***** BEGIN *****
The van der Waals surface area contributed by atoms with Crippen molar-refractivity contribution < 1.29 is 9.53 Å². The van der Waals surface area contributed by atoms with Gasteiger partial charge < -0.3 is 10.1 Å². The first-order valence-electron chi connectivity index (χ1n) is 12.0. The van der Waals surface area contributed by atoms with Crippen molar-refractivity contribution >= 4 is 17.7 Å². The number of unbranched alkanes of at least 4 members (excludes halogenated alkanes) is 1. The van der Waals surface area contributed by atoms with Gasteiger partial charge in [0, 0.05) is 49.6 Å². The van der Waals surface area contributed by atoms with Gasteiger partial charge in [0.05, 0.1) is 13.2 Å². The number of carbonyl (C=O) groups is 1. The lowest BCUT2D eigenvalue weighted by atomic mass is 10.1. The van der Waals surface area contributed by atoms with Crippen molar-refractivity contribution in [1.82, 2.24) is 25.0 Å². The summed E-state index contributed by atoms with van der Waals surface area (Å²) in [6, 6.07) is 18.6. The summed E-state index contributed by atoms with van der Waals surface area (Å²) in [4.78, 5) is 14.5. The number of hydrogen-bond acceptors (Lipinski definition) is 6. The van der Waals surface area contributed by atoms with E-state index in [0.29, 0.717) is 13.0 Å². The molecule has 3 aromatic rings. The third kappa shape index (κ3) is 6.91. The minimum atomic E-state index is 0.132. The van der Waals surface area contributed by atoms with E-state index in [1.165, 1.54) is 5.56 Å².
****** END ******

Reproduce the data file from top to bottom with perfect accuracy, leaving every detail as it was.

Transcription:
The van der Waals surface area contributed by atoms with Crippen molar-refractivity contribution < 1.29 is 9.53 Å². The van der Waals surface area contributed by atoms with Gasteiger partial charge < -0.3 is 10.1 Å². The first-order valence-electron chi connectivity index (χ1n) is 12.0. The van der Waals surface area contributed by atoms with Crippen molar-refractivity contribution >= 4 is 17.7 Å². The number of unbranched alkanes of at least 4 members (excludes halogenated alkanes) is 1. The van der Waals surface area contributed by atoms with Gasteiger partial charge in [0, 0.05) is 49.6 Å². The van der Waals surface area contributed by atoms with Gasteiger partial charge in [0.05, 0.1) is 13.2 Å². The number of carbonyl (C=O) groups is 1. The lowest BCUT2D eigenvalue weighted by atomic mass is 10.1. The van der Waals surface area contributed by atoms with Crippen molar-refractivity contribution in [1.82, 2.24) is 25.0 Å². The summed E-state index contributed by atoms with van der Waals surface area (Å²) in [6, 6.07) is 18.6. The summed E-state index contributed by atoms with van der Waals surface area (Å²) in [4.78, 5) is 14.5. The number of hydrogen-bond acceptors (Lipinski definition) is 6. The van der Waals surface area contributed by atoms with E-state index in [0.29, 0.717) is 13.0 Å². The molecule has 3 aromatic rings. The third kappa shape index (κ3) is 6.91. The minimum atomic E-state index is 0.132. The van der Waals surface area contributed by atoms with E-state index in [1.165, 1.54) is 5.56 Å².